2. Can I make a trust or will transfer dependent upon a child’s current involvement in the company? I have recently written a number of wills and trusts which make the timing of a business transfer dependent upon the age or experience of a child with a company. The interest until such time can be held by an independent trustee, a non-family manager of the business, or even other family members. At such time that a certain age or experience level is reached, the child could then be qualified to receive his or her transfer in the business. Consideration might also be given in such a situation to children who are not currently involved, but may later in their older years wish to become involved in the business.
3. If I have both involved and non-involved children, do I . . .
a. Give equal ownership to all children regardless of their involvement? (This may sound good, but I have unfortunately seen many situations where resentment can occur and family businesses flounder if a local involved child with the business is treated in similar fashion to an out-of-town non-involved child with other interests. While this may be prompted by good intentions, I am afraid more times than not this is not a good result.)
b. If I give the business only to the children involved, do I offset this bequest with other property of equal value to my other non-involved children, or do I “reward” the involved children with this business gift before I divide other assets equally? (The middle ground is also possible, with a required “payment” or “debit” to the involved child for less than fair market value regarding the business gift.)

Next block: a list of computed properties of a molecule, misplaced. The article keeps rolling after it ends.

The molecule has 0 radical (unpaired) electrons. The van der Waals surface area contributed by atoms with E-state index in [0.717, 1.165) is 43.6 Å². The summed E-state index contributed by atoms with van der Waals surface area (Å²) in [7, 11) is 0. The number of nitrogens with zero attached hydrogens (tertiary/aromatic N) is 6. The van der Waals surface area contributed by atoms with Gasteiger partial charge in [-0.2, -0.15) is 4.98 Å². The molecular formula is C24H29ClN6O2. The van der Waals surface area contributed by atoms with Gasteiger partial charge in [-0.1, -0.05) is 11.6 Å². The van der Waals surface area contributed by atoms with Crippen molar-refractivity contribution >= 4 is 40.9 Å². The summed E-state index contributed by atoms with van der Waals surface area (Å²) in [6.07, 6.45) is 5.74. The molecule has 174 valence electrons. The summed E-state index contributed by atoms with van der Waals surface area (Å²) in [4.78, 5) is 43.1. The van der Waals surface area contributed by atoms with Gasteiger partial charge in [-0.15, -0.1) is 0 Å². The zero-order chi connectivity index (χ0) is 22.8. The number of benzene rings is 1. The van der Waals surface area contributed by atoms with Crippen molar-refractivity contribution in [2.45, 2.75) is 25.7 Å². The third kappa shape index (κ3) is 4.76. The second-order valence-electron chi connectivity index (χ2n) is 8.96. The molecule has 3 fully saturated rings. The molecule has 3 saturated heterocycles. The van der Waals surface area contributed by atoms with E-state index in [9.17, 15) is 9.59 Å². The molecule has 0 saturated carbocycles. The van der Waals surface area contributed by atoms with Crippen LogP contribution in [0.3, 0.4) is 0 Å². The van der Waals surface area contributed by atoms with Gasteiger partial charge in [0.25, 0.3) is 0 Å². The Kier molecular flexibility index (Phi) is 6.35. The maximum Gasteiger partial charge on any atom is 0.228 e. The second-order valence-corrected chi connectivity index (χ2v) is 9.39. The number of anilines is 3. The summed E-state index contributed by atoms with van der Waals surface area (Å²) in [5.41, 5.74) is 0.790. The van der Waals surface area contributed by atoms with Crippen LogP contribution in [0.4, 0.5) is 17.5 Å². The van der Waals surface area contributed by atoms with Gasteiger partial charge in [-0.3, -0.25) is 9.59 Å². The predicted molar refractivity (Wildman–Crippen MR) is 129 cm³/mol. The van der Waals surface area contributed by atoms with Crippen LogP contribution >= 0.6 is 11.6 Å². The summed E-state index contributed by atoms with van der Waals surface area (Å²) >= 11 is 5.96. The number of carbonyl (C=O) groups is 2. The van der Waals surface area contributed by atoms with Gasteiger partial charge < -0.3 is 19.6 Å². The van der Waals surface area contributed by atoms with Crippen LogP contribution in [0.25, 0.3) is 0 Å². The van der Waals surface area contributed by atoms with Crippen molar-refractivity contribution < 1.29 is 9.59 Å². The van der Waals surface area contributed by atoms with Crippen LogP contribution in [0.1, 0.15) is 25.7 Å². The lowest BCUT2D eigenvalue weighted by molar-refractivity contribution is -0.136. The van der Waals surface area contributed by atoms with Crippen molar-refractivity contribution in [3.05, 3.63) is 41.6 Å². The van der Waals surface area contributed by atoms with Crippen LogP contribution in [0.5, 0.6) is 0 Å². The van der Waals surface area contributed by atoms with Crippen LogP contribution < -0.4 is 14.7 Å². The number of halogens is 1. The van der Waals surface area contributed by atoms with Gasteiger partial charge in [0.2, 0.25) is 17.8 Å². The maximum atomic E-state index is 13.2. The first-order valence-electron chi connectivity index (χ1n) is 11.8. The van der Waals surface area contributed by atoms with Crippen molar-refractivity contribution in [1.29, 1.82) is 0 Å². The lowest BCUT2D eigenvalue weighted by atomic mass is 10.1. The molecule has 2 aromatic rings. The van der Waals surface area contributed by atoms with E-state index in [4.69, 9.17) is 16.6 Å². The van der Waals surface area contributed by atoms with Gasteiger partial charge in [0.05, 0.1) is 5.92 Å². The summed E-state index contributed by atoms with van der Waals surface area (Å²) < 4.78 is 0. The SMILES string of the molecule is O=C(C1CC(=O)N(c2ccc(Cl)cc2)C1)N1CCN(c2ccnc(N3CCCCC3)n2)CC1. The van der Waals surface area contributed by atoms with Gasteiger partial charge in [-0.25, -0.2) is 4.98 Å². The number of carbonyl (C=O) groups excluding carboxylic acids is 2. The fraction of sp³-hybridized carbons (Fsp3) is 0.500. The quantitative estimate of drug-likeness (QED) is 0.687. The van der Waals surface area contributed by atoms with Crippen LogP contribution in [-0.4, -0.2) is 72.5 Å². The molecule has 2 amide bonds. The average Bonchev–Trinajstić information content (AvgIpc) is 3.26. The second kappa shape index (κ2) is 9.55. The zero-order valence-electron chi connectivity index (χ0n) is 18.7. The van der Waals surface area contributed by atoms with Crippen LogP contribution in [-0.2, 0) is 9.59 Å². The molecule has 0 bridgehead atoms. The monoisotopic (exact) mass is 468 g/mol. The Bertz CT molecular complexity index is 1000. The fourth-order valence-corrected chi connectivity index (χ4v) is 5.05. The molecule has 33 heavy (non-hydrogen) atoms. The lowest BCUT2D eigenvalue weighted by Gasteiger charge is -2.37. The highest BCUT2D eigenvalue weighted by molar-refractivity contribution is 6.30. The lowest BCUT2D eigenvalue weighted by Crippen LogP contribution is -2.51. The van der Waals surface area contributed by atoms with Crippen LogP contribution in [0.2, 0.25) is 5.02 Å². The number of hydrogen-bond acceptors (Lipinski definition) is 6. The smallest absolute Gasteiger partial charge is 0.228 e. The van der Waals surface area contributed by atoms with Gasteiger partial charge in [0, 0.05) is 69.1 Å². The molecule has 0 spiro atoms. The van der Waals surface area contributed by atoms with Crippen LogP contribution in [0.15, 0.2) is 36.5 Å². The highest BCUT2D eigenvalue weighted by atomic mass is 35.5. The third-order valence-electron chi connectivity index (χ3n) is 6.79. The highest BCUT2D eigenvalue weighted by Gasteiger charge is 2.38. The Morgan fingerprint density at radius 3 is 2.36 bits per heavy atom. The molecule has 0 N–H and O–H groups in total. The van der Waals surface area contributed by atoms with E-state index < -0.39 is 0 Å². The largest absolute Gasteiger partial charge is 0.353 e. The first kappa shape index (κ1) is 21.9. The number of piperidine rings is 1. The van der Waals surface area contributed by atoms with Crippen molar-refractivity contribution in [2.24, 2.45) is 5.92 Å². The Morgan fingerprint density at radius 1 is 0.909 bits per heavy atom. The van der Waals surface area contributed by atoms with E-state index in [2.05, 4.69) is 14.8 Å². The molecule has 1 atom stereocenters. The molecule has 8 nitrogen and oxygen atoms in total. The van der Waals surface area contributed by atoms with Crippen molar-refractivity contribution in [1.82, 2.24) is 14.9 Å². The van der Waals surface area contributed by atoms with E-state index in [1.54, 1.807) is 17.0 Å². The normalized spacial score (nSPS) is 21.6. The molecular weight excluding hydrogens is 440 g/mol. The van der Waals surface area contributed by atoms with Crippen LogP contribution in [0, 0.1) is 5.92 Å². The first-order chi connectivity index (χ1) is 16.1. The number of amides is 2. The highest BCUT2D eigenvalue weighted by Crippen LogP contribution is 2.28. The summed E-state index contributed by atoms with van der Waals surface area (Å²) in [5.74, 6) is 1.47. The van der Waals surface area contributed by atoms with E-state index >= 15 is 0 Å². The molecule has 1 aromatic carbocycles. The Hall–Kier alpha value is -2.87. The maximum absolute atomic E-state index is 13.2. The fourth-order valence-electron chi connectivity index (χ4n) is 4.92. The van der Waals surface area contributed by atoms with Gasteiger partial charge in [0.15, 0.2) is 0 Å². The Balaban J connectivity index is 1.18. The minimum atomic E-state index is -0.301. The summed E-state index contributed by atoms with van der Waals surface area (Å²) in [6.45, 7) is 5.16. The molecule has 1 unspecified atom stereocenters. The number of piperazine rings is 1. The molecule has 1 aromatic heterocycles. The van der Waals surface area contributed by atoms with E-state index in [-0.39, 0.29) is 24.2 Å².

c. Do I take into account that the non-involved child may later wish to become involved? (There are some specialized procedures which can be utilized here to make future bequests possible if later involvement occurs.)
I realize the length of this article does not allow specialized discussion of all possibilities to accomplish successful business succession planning; however, my goal has been to simply raise the appropriate questions and provide some ideas for decisions as you consider the possible future of your family owned business.
The information and opinions expressed in this article are for information only and are not to be construed as legal advice to any particular person or situation. Any specific factual situation should be reviewed by competent legal counsel of your choosing and the author hereby disclaims any responsibility or liability which might be asserted arising from reliance upon the enclosed information.